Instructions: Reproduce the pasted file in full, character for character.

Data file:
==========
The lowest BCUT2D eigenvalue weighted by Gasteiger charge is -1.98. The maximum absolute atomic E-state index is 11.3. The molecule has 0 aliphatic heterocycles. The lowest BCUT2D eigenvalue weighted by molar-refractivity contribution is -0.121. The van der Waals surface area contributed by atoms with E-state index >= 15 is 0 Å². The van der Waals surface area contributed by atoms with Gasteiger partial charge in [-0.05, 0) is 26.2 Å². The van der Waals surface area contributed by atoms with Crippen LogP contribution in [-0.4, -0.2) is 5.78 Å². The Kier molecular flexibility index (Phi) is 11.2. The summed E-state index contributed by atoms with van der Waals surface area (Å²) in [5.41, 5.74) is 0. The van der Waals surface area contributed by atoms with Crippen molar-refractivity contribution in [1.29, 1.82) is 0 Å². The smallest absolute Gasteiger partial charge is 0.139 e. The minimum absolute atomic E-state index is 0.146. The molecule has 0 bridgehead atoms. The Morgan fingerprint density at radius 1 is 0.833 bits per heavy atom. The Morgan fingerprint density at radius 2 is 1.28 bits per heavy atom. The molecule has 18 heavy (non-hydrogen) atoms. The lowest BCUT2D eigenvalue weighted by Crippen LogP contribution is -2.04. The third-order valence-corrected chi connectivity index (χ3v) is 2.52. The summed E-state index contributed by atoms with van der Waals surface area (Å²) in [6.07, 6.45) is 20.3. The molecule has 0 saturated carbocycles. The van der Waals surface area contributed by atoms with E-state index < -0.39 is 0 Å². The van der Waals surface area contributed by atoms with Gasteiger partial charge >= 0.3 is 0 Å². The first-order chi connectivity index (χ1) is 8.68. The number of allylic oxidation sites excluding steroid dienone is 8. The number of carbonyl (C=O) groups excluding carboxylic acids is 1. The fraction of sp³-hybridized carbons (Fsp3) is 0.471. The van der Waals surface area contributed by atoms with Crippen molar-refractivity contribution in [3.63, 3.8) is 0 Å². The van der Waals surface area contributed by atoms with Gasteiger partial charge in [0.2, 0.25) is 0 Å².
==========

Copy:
The lowest BCUT2D eigenvalue weighted by Gasteiger charge is -1.98. The maximum absolute atomic E-state index is 11.3. The molecule has 0 aliphatic heterocycles. The lowest BCUT2D eigenvalue weighted by molar-refractivity contribution is -0.121. The van der Waals surface area contributed by atoms with E-state index >= 15 is 0 Å². The van der Waals surface area contributed by atoms with Gasteiger partial charge in [-0.05, 0) is 26.2 Å². The van der Waals surface area contributed by atoms with Crippen LogP contribution in [-0.4, -0.2) is 5.78 Å². The Kier molecular flexibility index (Phi) is 11.2. The summed E-state index contributed by atoms with van der Waals surface area (Å²) in [5.41, 5.74) is 0. The van der Waals surface area contributed by atoms with Crippen molar-refractivity contribution in [1.29, 1.82) is 0 Å². The smallest absolute Gasteiger partial charge is 0.139 e. The minimum absolute atomic E-state index is 0.146. The molecule has 0 bridgehead atoms. The Morgan fingerprint density at radius 1 is 0.833 bits per heavy atom. The Morgan fingerprint density at radius 2 is 1.28 bits per heavy atom. The molecule has 18 heavy (non-hydrogen) atoms. The lowest BCUT2D eigenvalue weighted by Crippen LogP contribution is -2.04. The third-order valence-corrected chi connectivity index (χ3v) is 2.52. The summed E-state index contributed by atoms with van der Waals surface area (Å²) in [6.07, 6.45) is 20.3. The molecule has 0 saturated carbocycles. The van der Waals surface area contributed by atoms with E-state index < -0.39 is 0 Å². The van der Waals surface area contributed by atoms with Gasteiger partial charge >= 0.3 is 0 Å². The first-order chi connectivity index (χ1) is 8.68. The number of allylic oxidation sites excluding steroid dienone is 8. The number of carbonyl (C=O) groups excluding carboxylic acids is 1. The fraction of sp³-hybridized carbons (Fsp3) is 0.471. The van der Waals surface area contributed by atoms with Crippen molar-refractivity contribution in [3.63, 3.8) is 0 Å². The van der Waals surface area contributed by atoms with Gasteiger partial charge in [0.2, 0.25) is 0 Å².